When you’re trying to learn how an algorithm works, it’s not always easy to visualize what’s going on. Well, except for maybe binary sort, thanks to the phone book. Professor [thatguyer] is a computer science teacher who wanted a way to help his students visualize the process of algorithms and at the same time, get a grasp on their resource cost.
The Algorithm Machine can demonstrate 8 different search and sort algorithms using two 100-count strips of RGB LEDs — one to represent an array of integers, and one to create indicators pointing to the integers under scrutiny.
This functional beauty is totally interactive, too. Once the user chooses the values and the algorithm and starts the process, they can speed it up or slow it down with the rotary encoder, or pause to discuss and start again with that slick triangular play button. We particularly like the control button wiring harness [thatguyer] created to keep everything neat and hot-swappable.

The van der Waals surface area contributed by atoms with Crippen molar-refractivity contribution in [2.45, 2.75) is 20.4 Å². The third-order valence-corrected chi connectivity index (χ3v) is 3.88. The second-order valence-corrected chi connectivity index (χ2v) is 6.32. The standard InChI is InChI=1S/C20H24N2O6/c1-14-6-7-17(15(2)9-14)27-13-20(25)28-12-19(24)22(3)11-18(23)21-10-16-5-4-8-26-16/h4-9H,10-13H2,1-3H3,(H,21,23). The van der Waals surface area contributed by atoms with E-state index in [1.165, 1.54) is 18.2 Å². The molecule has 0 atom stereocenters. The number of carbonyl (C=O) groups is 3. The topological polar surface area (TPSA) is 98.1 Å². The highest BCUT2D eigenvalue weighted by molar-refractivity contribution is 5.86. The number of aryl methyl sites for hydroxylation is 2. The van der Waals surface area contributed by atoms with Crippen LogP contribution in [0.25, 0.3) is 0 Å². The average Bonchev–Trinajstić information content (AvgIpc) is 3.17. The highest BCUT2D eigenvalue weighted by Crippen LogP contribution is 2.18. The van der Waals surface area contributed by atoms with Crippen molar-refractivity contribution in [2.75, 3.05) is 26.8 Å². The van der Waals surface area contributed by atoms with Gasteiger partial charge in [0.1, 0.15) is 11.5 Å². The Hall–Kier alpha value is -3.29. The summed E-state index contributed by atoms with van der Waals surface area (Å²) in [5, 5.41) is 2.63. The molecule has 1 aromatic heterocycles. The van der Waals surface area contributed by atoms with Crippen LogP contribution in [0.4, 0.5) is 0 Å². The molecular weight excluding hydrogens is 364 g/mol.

This iteration uses 3D printed face plates to give the LEDs shape, but in an early version, [thatguyer] cut and sanded a ton of circles out of brass tubing, and folded as many triangles cut from disposable baking pans. The world could use more teachers as committed as [thatguyer]. This really seems like a handy teaching aid for these concepts, and we wish we’d had one in class to play around with. Here’s your algorithm for watching the demo: click break, press play, enjoy.
If you’re still confused, there are other ways to understand algorithms through visualization. Failing all that, just watch these Hungarian folk dancers work out various algo-rhythms.